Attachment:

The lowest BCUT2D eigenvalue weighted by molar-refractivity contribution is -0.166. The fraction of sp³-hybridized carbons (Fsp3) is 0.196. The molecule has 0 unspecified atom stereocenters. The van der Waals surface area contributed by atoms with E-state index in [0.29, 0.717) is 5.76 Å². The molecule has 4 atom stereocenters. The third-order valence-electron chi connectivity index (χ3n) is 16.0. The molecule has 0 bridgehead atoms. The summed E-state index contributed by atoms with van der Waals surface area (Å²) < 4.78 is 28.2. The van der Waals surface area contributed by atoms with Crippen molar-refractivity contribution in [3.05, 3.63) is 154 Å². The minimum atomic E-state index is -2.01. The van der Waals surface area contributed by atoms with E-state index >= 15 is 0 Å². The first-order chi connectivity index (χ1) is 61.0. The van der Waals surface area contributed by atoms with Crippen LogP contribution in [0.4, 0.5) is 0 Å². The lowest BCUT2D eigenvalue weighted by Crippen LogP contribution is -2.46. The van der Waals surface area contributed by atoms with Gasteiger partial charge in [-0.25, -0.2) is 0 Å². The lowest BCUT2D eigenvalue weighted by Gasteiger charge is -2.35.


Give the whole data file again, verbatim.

The lowest BCUT2D eigenvalue weighted by molar-refractivity contribution is -0.166. The fraction of sp³-hybridized carbons (Fsp3) is 0.196. The molecule has 0 unspecified atom stereocenters. The van der Waals surface area contributed by atoms with E-state index in [0.29, 0.717) is 5.76 Å². The molecule has 4 atom stereocenters. The third-order valence-electron chi connectivity index (χ3n) is 16.0. The molecule has 0 bridgehead atoms. The summed E-state index contributed by atoms with van der Waals surface area (Å²) < 4.78 is 28.2. The van der Waals surface area contributed by atoms with Crippen molar-refractivity contribution in [3.05, 3.63) is 154 Å². The minimum atomic E-state index is -2.01. The van der Waals surface area contributed by atoms with E-state index >= 15 is 0 Å². The first-order chi connectivity index (χ1) is 61.0. The van der Waals surface area contributed by atoms with Crippen LogP contribution in [0.4, 0.5) is 0 Å². The lowest BCUT2D eigenvalue weighted by Crippen LogP contribution is -2.46. The van der Waals surface area contributed by atoms with Gasteiger partial charge in [-0.25, -0.2) is 0 Å². The lowest BCUT2D eigenvalue weighted by Gasteiger charge is -2.35.